Firebomber Publications Blog

Wildfire News Of The Day (the Archer Copywriting blog) provides comprehensive international wildfire news. Subscribers include over 10,000 personnel from fire agencies, contractors, and government entities on five continents. "BEST NEWSLETTER I HAVE EVER SEEN IN MY 32 YEARS IN THE FIRE SERVICE" - San Diego Fire Department Chief Brian Fennessy.

Wednesday, March 21, 2007

747 SUPERTANKER HEADS INTO THE SUNSET

Shocking news came out of Evergreen Aviation today: A stop work order has been issued for their multi-million dollar 747 firefighting aircraft and the Supertanker organization within Evergreen is being dismantled. An internal memo (not for publication) stated that "I regret to advise you that the Evergreen Supertanker program and Evergreen Supertanker Services Inc. have been given a "Stop Work" order from the Evergreen Corporate Headquarters... As of close of business, Tuesday, 21 March 2007, the Evergreen Supertanker office in Marana, AZ. will be closed for business." Bob McAndrew, former president of the Supertanker organization, was stunned by the turn of events and the entire affair casts doubt on the future of the DC-10 Supertanker, the main competitor to the 747.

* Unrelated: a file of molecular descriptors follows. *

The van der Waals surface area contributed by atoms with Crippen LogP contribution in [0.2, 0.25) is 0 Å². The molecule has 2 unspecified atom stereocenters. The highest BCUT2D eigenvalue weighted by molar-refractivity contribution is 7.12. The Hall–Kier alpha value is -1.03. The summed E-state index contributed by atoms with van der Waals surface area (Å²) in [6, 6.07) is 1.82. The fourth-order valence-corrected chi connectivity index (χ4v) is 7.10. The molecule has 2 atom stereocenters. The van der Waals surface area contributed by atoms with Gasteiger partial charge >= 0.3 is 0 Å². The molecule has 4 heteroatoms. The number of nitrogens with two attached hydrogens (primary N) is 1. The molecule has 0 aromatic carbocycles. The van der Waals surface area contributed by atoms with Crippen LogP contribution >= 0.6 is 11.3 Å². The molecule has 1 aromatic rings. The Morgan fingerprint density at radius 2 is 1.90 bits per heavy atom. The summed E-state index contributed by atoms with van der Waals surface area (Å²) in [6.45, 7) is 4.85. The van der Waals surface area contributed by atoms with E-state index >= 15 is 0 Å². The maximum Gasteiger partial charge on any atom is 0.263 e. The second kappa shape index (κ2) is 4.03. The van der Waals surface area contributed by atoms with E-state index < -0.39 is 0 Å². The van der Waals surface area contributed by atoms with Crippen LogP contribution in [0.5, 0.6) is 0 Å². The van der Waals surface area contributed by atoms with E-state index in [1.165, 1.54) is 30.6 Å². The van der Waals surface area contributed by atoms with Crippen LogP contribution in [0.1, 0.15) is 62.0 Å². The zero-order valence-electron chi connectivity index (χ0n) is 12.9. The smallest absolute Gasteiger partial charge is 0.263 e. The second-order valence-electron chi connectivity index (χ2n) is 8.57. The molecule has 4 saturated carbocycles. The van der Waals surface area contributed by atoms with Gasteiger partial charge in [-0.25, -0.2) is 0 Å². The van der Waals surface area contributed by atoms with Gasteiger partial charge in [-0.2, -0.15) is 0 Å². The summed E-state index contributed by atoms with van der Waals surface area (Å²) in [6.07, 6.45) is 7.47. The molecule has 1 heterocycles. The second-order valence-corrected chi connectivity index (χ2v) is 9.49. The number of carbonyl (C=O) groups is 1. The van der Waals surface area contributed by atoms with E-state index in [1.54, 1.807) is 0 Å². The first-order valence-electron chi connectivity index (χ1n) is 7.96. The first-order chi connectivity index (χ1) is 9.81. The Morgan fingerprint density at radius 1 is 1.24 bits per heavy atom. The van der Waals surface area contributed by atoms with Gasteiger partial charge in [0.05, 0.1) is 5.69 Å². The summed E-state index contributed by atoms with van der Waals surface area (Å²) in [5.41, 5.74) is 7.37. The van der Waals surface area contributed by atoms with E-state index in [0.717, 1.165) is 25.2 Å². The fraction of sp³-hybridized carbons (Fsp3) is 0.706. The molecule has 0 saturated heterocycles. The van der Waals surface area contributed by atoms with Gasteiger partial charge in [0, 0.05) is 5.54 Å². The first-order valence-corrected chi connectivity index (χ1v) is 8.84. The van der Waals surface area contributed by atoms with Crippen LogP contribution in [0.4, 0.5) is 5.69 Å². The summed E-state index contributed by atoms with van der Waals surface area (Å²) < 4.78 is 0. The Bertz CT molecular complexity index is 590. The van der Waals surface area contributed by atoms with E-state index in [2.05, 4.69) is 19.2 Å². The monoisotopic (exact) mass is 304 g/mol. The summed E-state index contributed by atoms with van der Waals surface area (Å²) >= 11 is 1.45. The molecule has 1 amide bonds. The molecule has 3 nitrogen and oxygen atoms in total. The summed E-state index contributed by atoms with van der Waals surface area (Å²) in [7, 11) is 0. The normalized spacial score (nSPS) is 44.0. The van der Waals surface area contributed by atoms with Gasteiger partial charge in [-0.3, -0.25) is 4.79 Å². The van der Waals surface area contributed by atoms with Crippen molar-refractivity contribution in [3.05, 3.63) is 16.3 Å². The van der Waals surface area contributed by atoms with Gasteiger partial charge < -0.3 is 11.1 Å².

After probing a little deeper, it appears that leadership in the US Forest Service (USFS) and the FAA were not receptive to having an aircraft that would be used for both fighting fires and also hauling cargo (in the off-season). This was one of the key features of the Evergreen program because it allowed them to earn a profit between fire seasons (reportedly around $180,000 a day as a cargo transport). This seems strange because in years past, that was how other air-tanker companies made money – fighting fires during the fire season and hauling cargo during the rest of the year. Since many of the aircraft types employed by private contractors lent themselves well to this “double-duty” (principally because they were originally transport aircraft, bombers, and other aircraft with large holds), it made the business feasible, if not lucrative. The question that arises is: When did the FAA (and USFS, for that matter) turn a baleful eye towards this practice?

Another point of interest surrounds both houses of Congress sending members in to grill the USFS about some matters of operation. What exactly are they looking for? Does the hasty cancellation of the 747 program have anything to do with this investigation? And how will the DC-10 come out in light of this startling turn of events? The situation becomes curiouser and curiouser! Comments? Contact me at marcher47@firebomberpublications.com.
 
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